The gradual foray into the mainstream crypto world has accelerated rapidly this year. As interest in non-fungible tokens (NFTs) increased, so did the visibility of the rest of the space.
Right now, the two most important NFT use cases are collectible pods and NFT art. Due to these more stagnant use cases, NFTs are greeted with skepticism by some. In fact, a report even emerged of a journalist’s “nightmarish” process to obtain TVNs. Not to mention the exorbitant gas prices that some face during NFT transactions.
Nonetheless, the reviews do not seem to hinder more and more declines in NFT and the NFT-ization of different areas of people’s lives. As more practical use cases become visible and applicable to the general public, the point raised by skeptics becomes less relevant.
As we explore the myriad of use cases for NFTs, it’s important to understand why they’re valuable.
Before their development, it was difficult to create digital value for assets or things. The reason is that it is easy for anyone, even someone who has little knowledge of technology, to duplicate digital art, objects, music, etc. Copy, paste, download.
Enter NFTs and Change of Ownership Authentication.
The art world and the NFT
There is no better place to start than the art world. NFTs have created new ways of auctioning pieces, giving space to emerging creators and, in many cases, empowering artists in terms of copyright infringements.
The main area of support that NFTs provide to the art world is the authentication of the scarcity and ownership of digital works of art. Anyone can see or even copy authenticated works of art. However, when something has been NFT it is proven not to be an original.
At the start of the year, the reported net profits of NFT artwork stood at over $ 9 million for a single month.
Emerging artists and those with significant recognition have jumped on the NFT bandwagon. This includes Beeple artwork that sold for $ 69 million and Rick and Morty NFT artwork, which has garnered hundreds of thousands.
The NFT art craze has also encouraged some of the world’s most prominent galleries and auction houses to join the space. Recently, Sotheby’s announced its first NFT auction, which was even paid for in crypto.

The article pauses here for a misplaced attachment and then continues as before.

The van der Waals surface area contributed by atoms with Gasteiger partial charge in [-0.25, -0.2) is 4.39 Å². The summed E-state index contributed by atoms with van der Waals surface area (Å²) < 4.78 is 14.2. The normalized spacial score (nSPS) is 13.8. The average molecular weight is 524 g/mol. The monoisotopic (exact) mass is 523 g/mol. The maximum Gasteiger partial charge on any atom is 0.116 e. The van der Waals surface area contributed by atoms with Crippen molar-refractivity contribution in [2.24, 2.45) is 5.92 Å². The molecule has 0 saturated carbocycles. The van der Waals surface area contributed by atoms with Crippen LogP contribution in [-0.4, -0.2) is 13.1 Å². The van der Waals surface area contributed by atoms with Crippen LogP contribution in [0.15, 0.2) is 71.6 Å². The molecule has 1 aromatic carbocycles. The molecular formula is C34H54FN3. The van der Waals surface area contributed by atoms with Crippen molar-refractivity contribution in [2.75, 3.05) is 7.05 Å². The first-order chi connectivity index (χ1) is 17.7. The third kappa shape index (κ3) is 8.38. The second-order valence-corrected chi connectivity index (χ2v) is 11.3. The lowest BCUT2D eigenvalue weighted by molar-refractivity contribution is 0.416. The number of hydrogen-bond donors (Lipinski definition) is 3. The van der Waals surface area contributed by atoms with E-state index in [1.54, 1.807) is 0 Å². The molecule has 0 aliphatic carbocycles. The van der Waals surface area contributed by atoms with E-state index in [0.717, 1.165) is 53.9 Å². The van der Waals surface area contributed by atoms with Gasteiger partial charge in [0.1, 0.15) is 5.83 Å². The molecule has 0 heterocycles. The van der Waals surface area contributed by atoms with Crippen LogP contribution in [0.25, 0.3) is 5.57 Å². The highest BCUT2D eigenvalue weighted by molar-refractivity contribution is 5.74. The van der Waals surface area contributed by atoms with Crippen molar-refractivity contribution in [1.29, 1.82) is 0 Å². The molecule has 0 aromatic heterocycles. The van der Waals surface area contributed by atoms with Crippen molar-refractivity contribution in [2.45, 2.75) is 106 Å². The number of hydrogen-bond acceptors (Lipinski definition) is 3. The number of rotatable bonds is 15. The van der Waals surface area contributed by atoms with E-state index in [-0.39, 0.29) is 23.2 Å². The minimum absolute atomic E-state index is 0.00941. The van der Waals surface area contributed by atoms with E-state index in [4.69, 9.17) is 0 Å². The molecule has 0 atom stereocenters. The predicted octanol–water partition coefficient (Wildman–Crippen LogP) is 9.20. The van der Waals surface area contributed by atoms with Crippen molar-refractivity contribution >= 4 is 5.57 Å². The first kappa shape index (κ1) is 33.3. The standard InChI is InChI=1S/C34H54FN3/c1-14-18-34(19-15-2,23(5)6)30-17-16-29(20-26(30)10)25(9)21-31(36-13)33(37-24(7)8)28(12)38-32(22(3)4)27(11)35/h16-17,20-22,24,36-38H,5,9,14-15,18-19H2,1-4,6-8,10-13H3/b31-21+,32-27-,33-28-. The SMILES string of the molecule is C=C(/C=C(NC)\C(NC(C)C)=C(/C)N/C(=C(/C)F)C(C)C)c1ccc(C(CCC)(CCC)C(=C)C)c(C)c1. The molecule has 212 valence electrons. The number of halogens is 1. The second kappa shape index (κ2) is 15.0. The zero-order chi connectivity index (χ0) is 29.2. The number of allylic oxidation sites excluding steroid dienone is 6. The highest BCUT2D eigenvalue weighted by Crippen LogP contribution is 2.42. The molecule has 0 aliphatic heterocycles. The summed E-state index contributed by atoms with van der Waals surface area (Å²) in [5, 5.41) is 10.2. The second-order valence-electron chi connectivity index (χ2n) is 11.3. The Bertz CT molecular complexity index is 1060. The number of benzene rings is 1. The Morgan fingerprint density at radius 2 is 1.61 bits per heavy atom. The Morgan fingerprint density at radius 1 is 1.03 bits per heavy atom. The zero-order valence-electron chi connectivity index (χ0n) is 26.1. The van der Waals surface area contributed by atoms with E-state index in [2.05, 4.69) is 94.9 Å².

This is a great example of how art, while not a practical use case, is still a bridge between the crypto space and mainstream consumers.
NFT for gamers
It’s no surprise that NFTs have a practical use case in the gaming world. Ever since the crypto space started to gain recognition, gaming has always been a way to observe its various use cases.
When it comes to NFTs, gamers are already familiar with digital assets and the value placed on things that aren’t always tangible. Additionally, gamers are pros at performing digital microtransactions in the given world they participate in.
In blockchain-based games, with the implementation of NFTs, players can actually own the digital items they own in the game.
It might still be a bit of a mind trip for those unfamiliar with owning digital assets in games, but it’s revolutionary for gamers and game developers.
Major partnerships have been formed to bridge the gap between crypto and the traditional gaming space, like the one between Atari and Enjin. They plan to create digital collectibles that players will have in their NFT vault as real possessions beyond the game. Minecraft, a popular digital universe game, has also adopted NFTs for the game. digital land ownership.
NFTs are shaking up the world of sport
The world of sports is another sector that has suffered the impact of the NFT wave. This industry is full of fans who are ready to jump on collectibles i.e. collecting and trading baseball cards as a hobby. NFTs can be seen as a new version of this in some cases.